GOP Moans Over Delay on $778B for Defense While Denouncing “Tax-and-Spend” Bill

While Democrats debate the Build Back Better Act, which could materially improve millions of Americans’ lives, Republicans complain that the reconciliation bill takes priority over what they believe federal money should be used to fund: a bloated defense spending budget that funds an agency that never has passed an audit.

The National Defense Authorization Act will cost approximately $1,050,000 A staggering $778 billionFive percent more than the amount allocated for defense for this fiscal. This is a massive amount of spending that would — if held at this level over 10 years — amount to nearly 4.5 times the amount that the $1.75 trillion reconciliation bill would cost in the same amount of time. Of course, defense spending does not tend to remain static. It usually increases year after year.

Although the defense spending bill was put on hold while Democrats negotiate the reconciliation bill for the Senate, there are still four weeks on the congressional calendar. The bill will almost certainly be passed on a bipartisan basis, as it always does, except for some progressive objections. But even though there is no reason for the bill to be voted on immediately, that hasn’t stopped Senate Republicans from complaining about it being delayed.

Senator Jim Inhofe, a ranking member of Senate Armed Services Committee (Republican from Oklahoma), addressed a Republican press conference on Tuesday. said that “there’s not an answer” as to why the defense bill isn’t getting time on the Senate floor now. Sen. Roger Wicker (R-Mississippi) called the annual defense bill “one of the most significant pieces of legislation that we will consider this Congress.” Wicker is partially correct; the price tag of the bill is, indeed, significant. Progressives have pointed out that spending on defense is not essential and distracts from more pressing priorities.

The fact that the GOP used this minor delay to justify calling a press conference of 13 Republican senators reveals that the party is desperately clinging to controversy while Democrats debate the reconciliation bill; Inhofe went on to call the conference a “major message” to Schumer.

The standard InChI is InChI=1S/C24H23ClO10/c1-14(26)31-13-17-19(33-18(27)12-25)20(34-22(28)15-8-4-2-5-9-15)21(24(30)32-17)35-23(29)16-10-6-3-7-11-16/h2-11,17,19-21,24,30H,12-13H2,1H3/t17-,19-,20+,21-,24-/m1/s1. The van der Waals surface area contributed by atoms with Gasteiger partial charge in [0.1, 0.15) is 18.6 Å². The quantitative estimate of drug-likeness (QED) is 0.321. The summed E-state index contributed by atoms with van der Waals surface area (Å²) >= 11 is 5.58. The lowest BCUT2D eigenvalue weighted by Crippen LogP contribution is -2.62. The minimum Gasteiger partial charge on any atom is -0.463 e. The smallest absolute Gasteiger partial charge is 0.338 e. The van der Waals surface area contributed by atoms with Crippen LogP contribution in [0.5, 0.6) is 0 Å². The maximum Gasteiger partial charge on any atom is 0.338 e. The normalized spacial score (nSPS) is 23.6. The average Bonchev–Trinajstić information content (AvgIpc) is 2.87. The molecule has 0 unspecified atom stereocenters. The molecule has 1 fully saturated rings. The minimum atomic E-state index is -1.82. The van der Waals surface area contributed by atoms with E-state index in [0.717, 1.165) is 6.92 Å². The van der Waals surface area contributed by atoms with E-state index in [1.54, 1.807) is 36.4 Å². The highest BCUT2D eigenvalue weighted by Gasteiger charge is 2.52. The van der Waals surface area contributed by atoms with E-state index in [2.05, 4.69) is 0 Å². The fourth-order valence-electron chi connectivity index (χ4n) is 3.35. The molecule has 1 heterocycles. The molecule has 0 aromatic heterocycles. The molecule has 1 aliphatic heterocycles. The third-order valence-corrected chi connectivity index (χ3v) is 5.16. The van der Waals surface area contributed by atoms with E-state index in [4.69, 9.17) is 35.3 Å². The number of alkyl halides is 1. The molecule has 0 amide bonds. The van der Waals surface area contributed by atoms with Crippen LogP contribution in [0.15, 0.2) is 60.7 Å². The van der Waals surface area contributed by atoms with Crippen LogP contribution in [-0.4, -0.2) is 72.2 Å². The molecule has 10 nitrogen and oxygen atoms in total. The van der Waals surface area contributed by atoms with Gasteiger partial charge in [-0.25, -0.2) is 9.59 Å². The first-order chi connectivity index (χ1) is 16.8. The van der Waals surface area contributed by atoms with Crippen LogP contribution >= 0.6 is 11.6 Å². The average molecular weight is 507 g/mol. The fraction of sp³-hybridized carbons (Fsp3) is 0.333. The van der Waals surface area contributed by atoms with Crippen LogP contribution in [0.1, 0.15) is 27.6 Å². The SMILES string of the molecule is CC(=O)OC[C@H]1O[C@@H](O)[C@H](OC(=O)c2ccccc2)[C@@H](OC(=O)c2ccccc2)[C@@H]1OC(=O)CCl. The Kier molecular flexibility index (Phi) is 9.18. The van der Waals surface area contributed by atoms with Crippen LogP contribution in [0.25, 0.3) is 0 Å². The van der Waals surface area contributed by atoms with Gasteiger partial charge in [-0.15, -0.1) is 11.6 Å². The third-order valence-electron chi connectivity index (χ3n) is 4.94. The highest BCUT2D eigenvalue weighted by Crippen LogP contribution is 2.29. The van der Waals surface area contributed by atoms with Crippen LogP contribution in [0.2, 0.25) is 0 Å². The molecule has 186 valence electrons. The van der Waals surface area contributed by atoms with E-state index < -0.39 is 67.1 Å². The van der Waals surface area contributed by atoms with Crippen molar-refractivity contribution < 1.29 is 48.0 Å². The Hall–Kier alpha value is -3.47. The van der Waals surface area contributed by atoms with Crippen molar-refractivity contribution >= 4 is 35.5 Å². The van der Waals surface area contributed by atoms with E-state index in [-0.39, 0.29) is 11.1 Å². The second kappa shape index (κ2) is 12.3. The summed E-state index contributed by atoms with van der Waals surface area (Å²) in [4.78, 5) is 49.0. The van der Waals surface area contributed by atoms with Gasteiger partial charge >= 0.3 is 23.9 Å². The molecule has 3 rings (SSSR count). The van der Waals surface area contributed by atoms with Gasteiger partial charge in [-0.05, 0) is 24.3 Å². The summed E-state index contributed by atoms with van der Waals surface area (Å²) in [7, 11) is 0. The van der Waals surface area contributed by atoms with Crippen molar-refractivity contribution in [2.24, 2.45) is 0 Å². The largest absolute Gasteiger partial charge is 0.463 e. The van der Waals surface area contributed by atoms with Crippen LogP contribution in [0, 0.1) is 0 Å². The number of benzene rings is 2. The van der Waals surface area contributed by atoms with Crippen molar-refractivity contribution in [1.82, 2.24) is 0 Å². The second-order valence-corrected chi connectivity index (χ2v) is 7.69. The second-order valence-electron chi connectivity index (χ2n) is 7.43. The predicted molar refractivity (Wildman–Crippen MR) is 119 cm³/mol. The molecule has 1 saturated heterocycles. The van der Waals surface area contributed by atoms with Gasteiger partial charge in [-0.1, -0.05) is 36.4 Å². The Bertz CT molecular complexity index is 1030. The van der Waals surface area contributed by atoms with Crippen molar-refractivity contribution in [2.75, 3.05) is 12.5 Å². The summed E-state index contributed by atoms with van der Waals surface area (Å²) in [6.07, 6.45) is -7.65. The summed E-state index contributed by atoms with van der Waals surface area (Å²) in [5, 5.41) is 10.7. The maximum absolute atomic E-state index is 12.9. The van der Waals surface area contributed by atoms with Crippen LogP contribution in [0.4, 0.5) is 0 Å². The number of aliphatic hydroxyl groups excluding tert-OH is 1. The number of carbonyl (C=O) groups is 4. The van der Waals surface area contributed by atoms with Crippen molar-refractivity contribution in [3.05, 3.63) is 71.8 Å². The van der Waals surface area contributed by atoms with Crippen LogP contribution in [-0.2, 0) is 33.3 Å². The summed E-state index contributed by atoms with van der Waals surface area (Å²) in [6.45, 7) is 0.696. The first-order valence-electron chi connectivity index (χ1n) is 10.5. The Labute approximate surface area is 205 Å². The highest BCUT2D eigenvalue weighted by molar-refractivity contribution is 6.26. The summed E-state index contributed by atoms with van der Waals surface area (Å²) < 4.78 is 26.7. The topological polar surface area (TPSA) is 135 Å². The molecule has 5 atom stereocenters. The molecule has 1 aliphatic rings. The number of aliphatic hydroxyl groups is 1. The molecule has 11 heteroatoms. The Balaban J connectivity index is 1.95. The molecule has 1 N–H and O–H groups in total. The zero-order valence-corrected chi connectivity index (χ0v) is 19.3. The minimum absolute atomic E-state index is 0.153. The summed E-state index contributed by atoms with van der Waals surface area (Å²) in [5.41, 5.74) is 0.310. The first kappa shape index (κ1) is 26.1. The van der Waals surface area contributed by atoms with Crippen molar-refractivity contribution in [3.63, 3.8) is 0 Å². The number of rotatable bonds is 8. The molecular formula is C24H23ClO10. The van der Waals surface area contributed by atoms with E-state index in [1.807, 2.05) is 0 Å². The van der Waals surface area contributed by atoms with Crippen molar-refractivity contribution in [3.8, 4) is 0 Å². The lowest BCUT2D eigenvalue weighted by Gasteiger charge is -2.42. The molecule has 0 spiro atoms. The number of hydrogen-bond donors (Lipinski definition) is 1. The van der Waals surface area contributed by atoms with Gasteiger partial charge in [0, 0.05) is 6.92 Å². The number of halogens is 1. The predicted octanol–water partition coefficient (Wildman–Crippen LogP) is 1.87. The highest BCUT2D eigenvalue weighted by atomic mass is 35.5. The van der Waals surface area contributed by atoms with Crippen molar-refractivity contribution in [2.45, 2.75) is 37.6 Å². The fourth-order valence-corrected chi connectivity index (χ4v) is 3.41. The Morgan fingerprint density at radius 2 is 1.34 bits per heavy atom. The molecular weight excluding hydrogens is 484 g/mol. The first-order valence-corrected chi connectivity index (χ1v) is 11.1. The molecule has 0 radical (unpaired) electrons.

In reality, lawmakers’ opposition to the bloated defense spending bill is negligible, coming only from a few progressive lawmakers. The Department of Defense has no risk of running low on funds, especially given the fact that the country is already in surplus. Is supposedlyFor the first time in 20 years, we have not been involved in a war against Afghanistan.

Instead of engaging in any critical thought or analysis as to why the defense budget is so unbelievably high, North Dakota Sen. John Thune (R) criticized Democrats for their proposals to bolster social programs and tackle the climate crisis — measures that have the potential to transform millions of Americans’ lives.

Democrats “have been so preoccupied with passing their reckless tax-and-spending spree that they have overlooked and ignored some of the basic responsibilities of governing,” said Thune. It’s ironic that Thune would complain about spending in this context — first, because of how much larger the defense budget is than the Build Back Better Act’s spending portion. The $1.75 Trillion over 10 Years for social programs, which is fully offset by tax proposals, are just a fraction of the $9.1 trillionCongress approved defense for the past 10 year, adjusted to inflation.

Second, the comparison doesn’t really make sense when it comes to the use of federal dollars. Although the reconciliation bill could be used for provisions such as lowering sky-high drug pricesIn the U.S., while taking small steps to address the climate crisis, large parts of the defense budget are used. go straight toPrivate defense contractors are a lucrative business with billions of dollars in annual profits.